The Modern Law of Evidence is well-established and widely relied upon as a lucid, engaging and authoritative exposition of the contemporary law of evidence. This book has been cited with approval by the highest appellate courts and continues to be a useful reference for practitioners and judges. . This seventh edition continues to provide up to date coverage of the burgeoning case law that has arisen since enactment of the Criminal Justice Act 2003. In particular, ongoing developments in the areas of hearsay and the bad character of the accused are thoroughly explained and analysed. This book has been cited with approval by the highest appellate courts and is an ideal text for the undergraduate student, students studying on the BVC and LPC. It also continues to be a useful reference for practitioners and judges.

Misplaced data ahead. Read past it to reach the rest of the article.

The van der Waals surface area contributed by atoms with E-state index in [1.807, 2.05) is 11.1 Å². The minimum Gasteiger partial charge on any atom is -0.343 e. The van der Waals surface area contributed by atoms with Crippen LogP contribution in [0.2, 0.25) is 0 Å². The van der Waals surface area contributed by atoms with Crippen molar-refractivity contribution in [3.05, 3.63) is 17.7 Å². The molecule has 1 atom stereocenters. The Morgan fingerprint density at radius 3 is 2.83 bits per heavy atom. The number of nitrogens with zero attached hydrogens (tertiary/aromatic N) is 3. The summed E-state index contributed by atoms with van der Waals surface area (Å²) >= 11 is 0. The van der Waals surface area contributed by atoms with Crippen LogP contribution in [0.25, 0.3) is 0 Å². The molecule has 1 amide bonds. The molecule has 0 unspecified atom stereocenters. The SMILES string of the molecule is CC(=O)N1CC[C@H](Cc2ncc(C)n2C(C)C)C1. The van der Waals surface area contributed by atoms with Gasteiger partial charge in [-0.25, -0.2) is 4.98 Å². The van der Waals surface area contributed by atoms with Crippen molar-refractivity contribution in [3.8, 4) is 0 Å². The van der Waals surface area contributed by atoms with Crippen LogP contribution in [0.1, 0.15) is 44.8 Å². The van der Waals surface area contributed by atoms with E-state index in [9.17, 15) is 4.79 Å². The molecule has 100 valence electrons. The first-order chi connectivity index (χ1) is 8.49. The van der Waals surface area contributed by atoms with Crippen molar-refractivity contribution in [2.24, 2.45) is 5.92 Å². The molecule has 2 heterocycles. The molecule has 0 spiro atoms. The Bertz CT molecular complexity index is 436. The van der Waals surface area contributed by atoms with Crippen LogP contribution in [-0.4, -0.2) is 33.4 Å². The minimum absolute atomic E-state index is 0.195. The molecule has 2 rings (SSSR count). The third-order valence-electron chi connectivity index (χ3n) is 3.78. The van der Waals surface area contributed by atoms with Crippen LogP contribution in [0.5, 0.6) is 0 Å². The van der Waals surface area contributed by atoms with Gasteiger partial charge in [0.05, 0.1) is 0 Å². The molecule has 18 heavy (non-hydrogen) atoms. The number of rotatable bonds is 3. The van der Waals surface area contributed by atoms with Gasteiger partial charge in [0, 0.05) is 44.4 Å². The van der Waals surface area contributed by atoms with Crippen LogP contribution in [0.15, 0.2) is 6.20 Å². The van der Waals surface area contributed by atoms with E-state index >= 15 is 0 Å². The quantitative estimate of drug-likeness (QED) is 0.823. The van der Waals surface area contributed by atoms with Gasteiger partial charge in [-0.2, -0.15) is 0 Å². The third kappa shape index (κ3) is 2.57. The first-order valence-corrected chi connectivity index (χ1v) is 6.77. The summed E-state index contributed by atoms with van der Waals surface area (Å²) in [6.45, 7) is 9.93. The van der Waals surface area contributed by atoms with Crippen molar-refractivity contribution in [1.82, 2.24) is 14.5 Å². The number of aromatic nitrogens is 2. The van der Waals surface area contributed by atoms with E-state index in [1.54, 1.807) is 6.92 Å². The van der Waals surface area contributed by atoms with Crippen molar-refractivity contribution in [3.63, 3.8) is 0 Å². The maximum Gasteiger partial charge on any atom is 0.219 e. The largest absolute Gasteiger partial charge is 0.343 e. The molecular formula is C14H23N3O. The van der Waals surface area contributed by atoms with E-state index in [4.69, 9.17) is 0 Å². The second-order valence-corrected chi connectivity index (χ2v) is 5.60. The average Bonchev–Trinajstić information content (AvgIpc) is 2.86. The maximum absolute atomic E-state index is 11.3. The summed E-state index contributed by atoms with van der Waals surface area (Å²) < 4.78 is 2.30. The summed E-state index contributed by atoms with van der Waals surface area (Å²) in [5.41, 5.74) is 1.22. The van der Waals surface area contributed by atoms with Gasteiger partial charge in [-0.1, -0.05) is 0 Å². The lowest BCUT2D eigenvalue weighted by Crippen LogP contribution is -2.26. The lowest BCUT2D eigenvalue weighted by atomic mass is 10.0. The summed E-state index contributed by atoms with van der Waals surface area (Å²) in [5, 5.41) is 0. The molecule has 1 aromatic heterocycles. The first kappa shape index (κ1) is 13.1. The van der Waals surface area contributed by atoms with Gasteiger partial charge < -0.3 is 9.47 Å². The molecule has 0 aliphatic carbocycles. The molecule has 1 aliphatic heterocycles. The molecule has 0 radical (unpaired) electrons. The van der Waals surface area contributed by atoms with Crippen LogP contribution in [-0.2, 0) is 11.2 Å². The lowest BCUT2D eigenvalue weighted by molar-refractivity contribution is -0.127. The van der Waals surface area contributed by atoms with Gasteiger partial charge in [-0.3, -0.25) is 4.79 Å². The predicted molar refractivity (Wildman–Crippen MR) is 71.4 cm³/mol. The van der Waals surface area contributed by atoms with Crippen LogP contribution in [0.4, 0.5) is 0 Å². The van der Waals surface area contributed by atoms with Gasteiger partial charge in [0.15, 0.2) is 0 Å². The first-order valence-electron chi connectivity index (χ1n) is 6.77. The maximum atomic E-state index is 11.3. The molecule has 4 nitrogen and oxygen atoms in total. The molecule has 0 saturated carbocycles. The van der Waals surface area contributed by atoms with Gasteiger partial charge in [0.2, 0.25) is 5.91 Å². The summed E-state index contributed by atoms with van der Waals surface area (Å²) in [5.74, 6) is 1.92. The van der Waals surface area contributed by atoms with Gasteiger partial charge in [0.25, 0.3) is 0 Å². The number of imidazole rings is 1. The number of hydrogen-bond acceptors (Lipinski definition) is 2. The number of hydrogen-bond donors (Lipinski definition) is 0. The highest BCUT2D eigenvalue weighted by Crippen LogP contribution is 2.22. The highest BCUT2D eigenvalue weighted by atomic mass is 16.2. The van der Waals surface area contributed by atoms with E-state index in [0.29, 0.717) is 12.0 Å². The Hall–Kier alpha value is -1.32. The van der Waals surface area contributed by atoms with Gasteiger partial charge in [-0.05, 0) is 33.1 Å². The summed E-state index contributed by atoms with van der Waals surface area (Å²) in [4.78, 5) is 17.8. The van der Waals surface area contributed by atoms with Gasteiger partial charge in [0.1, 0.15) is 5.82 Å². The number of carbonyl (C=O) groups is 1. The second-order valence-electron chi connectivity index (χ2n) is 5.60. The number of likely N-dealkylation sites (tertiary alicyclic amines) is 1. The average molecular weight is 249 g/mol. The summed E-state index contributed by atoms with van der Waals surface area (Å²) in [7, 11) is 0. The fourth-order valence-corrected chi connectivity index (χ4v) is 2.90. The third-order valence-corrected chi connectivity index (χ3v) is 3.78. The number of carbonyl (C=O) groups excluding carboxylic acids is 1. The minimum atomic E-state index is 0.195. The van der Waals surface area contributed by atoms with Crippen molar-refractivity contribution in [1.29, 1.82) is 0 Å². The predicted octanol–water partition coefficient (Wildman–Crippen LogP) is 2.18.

Table of Contents
1. Introduction; 2. Preliminaries; 3. Evidence obtained by illegal or unfair means; 4. The burden and standard of proof; 5. Witnesses; 6. Examination-in-chief; 7. Cross-examination and re-examination; 8. Corroboration and care warnings; 9. Documentary and real evidence; 10. Hearsay in criminal cases; 11. Hearsay admissible by statute in civil proceedings; 12. Hearsay admissible at common law; 13. Confessions; 14. Statutory inferences from an accused's silence or conduct; 15. Evidence of character: evidence of character in civil cases; 16. Evidence of character: evidence of the good character of the accused; 17. Evidence of character: evidence of bad character in criminal cases; 18. Opinion evidence; 19. Public policy; 20. Privilege; 21. Judgements as evidence of the facts upon which they were based; 22. Proof of facts without evidence
Adrian Keane is a barrister, Dean of the Inns of Court School of Law, and Professor of Law at City University, London.